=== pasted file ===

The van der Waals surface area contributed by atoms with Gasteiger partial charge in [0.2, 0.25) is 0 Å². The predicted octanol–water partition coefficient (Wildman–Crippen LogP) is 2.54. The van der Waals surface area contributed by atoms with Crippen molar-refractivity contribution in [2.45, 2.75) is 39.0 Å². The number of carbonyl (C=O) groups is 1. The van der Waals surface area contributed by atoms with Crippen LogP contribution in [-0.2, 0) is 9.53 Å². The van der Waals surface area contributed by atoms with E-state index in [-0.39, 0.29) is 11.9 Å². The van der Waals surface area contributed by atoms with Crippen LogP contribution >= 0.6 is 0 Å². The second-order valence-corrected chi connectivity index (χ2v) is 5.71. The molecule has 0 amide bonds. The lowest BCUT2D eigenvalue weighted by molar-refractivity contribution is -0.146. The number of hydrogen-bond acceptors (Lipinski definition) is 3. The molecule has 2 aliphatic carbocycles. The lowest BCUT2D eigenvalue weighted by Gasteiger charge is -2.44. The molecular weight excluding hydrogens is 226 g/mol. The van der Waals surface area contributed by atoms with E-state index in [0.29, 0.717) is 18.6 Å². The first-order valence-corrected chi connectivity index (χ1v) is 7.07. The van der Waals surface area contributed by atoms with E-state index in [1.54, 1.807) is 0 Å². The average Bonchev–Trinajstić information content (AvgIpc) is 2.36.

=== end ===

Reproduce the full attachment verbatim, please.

The van der Waals surface area contributed by atoms with Gasteiger partial charge in [0.2, 0.25) is 0 Å². The predicted octanol–water partition coefficient (Wildman–Crippen LogP) is 2.54. The van der Waals surface area contributed by atoms with Crippen molar-refractivity contribution in [2.45, 2.75) is 39.0 Å². The number of carbonyl (C=O) groups is 1. The van der Waals surface area contributed by atoms with Crippen LogP contribution in [-0.2, 0) is 9.53 Å². The van der Waals surface area contributed by atoms with E-state index in [-0.39, 0.29) is 11.9 Å². The van der Waals surface area contributed by atoms with Crippen LogP contribution >= 0.6 is 0 Å². The second-order valence-corrected chi connectivity index (χ2v) is 5.71. The molecule has 0 amide bonds. The lowest BCUT2D eigenvalue weighted by molar-refractivity contribution is -0.146. The number of hydrogen-bond acceptors (Lipinski definition) is 3. The molecule has 2 aliphatic carbocycles. The lowest BCUT2D eigenvalue weighted by Gasteiger charge is -2.44. The molecular weight excluding hydrogens is 226 g/mol. The van der Waals surface area contributed by atoms with E-state index in [0.29, 0.717) is 18.6 Å². The first-order valence-corrected chi connectivity index (χ1v) is 7.07. The van der Waals surface area contributed by atoms with E-state index in [1.54, 1.807) is 0 Å². The average Bonchev–Trinajstić information content (AvgIpc) is 2.36.